This past Sunday, the Mayor of Trieste handed over the key to the city to the King and Queen of Carnevale 2019 to signify the start of the festivities. Fat Thursday is this week and already, families (with pets in tow) in matching outfits have taken to the streets with their adorable kids to festoon piazzas and each other with streamers and confetti.


For the uninitiated, Trieste really enjoys its Carnevale. Host to the Carnevale d’Europa last week, Trieste, Opicina and Muggia are all gearing up for the festivities this week until the Fat Tuesday. In these communities, neighborhood associations gather their members to come up with a theme to represent them designing and building elaborate costumes, floats and choreographed exhibitions.  Competition is fierce and participants include everyone from infants to nonagenerians.  Surely, their love of this holiday is rooted in the days under the rule of La Serenissma (Venice) and even ancient pagan rites traced back to the mountain villages in the surrounding Carst. Trieste also claims this holiday as it proudly boasts that it is here where confetti were invented.

The story goes that in 1876, a 14 yr-old Ettore Fenderl, from the window of his house overlooking Piazza della Borsa, (the one now over the clothing shop Desigual) was watching the Carnevale parade passing below —  but he lacked the customary candies or flower petals to toss on the marchers below —  so he hastily shredded paper into little pieces and began showering them on the celebrants below. Other spectators nearby copied him and soon a trend was born, (happily, Fenderl grew up to be famous for more than confetti — he became a celebrated nuclear physicist who created the first laboratory for research into radioactivity in 1926 in Rome).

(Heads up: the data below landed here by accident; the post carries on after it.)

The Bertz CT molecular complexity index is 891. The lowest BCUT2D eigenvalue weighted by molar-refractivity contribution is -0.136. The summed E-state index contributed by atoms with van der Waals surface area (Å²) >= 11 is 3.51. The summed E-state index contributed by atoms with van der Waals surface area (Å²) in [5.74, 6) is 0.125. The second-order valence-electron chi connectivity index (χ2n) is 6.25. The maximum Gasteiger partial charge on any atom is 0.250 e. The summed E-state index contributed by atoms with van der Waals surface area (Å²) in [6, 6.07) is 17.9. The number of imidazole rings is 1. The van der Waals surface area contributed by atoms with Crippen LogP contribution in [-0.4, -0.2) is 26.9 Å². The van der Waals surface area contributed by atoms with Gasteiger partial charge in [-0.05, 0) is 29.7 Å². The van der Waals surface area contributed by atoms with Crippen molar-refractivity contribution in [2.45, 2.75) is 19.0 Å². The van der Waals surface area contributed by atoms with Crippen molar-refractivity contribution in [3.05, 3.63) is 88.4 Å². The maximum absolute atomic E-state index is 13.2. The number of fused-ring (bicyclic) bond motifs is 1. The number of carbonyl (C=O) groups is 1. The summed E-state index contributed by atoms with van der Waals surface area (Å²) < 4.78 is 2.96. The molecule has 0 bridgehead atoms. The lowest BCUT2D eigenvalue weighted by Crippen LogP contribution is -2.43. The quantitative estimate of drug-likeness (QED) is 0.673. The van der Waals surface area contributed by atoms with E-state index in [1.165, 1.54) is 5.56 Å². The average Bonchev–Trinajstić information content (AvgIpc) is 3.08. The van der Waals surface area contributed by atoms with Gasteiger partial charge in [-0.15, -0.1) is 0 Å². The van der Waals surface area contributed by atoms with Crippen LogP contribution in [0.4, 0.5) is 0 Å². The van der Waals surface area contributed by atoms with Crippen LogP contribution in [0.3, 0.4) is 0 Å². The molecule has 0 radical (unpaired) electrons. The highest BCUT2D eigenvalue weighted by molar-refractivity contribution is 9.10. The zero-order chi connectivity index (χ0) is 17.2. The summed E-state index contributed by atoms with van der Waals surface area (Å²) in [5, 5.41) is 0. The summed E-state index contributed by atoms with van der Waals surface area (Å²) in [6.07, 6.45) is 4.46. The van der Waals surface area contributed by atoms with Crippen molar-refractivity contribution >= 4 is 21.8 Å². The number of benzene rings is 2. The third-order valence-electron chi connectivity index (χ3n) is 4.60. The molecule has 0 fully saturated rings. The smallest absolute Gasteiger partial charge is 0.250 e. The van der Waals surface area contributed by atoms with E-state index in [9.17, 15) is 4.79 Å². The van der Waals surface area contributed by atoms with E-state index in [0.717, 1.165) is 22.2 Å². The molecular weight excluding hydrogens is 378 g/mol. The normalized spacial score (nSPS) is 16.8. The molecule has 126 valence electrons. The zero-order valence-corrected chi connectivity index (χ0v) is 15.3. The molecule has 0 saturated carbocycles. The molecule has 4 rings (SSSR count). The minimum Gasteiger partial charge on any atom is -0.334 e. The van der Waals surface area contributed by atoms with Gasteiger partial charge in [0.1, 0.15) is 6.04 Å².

This year the festivities will unfold as follows:

SATURDAY March 2 at 2:00pm : The 52nd edition of the Carnevale Carsico in Opicina. A wonderful parade filled with music, food and elaborate floats.

SUNDAY March 3rd at 1:15pm:  The 66th edition of the Carnevale of Muggia or Carneval de Muja.  Participants will display their highly anticipated floats in the traditional Sunday parade.

TUESDAY March 5 at 2:00pm: The culmination of these days of celebration is Martedi Grasso or Shrove Tuesday when there will be the traditional parade starting in Piazza Oberdan, following Via Carducci to Via Imbriani, Corso Italia and ending up in Piazza Unita’. There will be the awards followed by music and dancing in the Piazza.

Be sure to enjoy all the delicious treats one can find during Carnevale; the various frittole (fried dough with raisins, or cream filled or apple fritters), the crostoli (paper thin fried dough ribbons sprinkled with sugar), the bugie (fried dough filled with jam), the castagnole (fried dough balls). I hear that if you eat them during the holiday they are calorie free….!!!! 😉

If you’d like to try making crostoli at home, here is a simple but proven recipe:

200 ml. heavy cream
270 gr. flour
a pinch of salt

Peanut oil for frying.

Using the pasta machine, roll out the dough very thin. Then cut into strips and fry until lightly golden. Drain on paper towels and then dust with sugar.

Enjoy and have fun!! 0734ed163b8e1bf0e8232007228d3600.jpg


Leave a Reply

Fill in your details below or click an icon to log in: Logo

You are commenting using your account. Log Out /  Change )

Twitter picture

You are commenting using your Twitter account. Log Out /  Change )

Facebook photo

You are commenting using your Facebook account. Log Out /  Change )

Connecting to %s